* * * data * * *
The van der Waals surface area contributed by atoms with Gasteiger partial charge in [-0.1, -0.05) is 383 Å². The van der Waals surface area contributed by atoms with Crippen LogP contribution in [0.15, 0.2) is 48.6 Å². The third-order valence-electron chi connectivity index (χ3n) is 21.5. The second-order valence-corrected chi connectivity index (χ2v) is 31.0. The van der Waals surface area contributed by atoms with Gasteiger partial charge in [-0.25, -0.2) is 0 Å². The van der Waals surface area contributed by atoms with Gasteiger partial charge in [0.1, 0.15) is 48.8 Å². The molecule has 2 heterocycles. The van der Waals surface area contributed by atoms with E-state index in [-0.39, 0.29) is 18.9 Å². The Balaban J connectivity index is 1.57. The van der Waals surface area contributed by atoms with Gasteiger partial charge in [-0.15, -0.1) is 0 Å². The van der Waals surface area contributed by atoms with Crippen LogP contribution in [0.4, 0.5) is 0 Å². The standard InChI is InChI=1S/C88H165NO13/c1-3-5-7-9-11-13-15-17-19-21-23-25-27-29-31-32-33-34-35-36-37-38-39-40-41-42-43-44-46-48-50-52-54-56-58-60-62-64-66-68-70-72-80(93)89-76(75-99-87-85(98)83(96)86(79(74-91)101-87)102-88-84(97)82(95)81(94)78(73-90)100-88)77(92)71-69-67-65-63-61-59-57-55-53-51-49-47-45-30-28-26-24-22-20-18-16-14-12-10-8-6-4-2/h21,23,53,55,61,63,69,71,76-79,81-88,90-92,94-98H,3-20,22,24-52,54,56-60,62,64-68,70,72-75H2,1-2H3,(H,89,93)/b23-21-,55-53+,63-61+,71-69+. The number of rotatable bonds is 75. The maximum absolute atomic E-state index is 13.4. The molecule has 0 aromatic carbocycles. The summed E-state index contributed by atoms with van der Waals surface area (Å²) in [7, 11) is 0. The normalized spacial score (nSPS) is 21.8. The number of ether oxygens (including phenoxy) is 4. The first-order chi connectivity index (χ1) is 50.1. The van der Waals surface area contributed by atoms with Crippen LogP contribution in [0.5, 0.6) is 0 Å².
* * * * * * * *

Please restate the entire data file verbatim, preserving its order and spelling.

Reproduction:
The van der Waals surface area contributed by atoms with Gasteiger partial charge in [-0.1, -0.05) is 383 Å². The van der Waals surface area contributed by atoms with Crippen LogP contribution in [0.15, 0.2) is 48.6 Å². The third-order valence-electron chi connectivity index (χ3n) is 21.5. The second-order valence-corrected chi connectivity index (χ2v) is 31.0. The van der Waals surface area contributed by atoms with Gasteiger partial charge in [-0.25, -0.2) is 0 Å². The van der Waals surface area contributed by atoms with Gasteiger partial charge in [0.1, 0.15) is 48.8 Å². The molecule has 2 heterocycles. The van der Waals surface area contributed by atoms with E-state index in [-0.39, 0.29) is 18.9 Å². The Balaban J connectivity index is 1.57. The van der Waals surface area contributed by atoms with Gasteiger partial charge in [-0.15, -0.1) is 0 Å². The van der Waals surface area contributed by atoms with Crippen LogP contribution in [0.4, 0.5) is 0 Å². The standard InChI is InChI=1S/C88H165NO13/c1-3-5-7-9-11-13-15-17-19-21-23-25-27-29-31-32-33-34-35-36-37-38-39-40-41-42-43-44-46-48-50-52-54-56-58-60-62-64-66-68-70-72-80(93)89-76(75-99-87-85(98)83(96)86(79(74-91)101-87)102-88-84(97)82(95)81(94)78(73-90)100-88)77(92)71-69-67-65-63-61-59-57-55-53-51-49-47-45-30-28-26-24-22-20-18-16-14-12-10-8-6-4-2/h21,23,53,55,61,63,69,71,76-79,81-88,90-92,94-98H,3-20,22,24-52,54,56-60,62,64-68,70,72-75H2,1-2H3,(H,89,93)/b23-21-,55-53+,63-61+,71-69+. The number of rotatable bonds is 75. The maximum absolute atomic E-state index is 13.4. The molecule has 0 aromatic carbocycles. The summed E-state index contributed by atoms with van der Waals surface area (Å²) in [7, 11) is 0. The normalized spacial score (nSPS) is 21.8. The number of ether oxygens (including phenoxy) is 4. The first-order chi connectivity index (χ1) is 50.1. The van der Waals surface area contributed by atoms with Crippen LogP contribution in [0.5, 0.6) is 0 Å².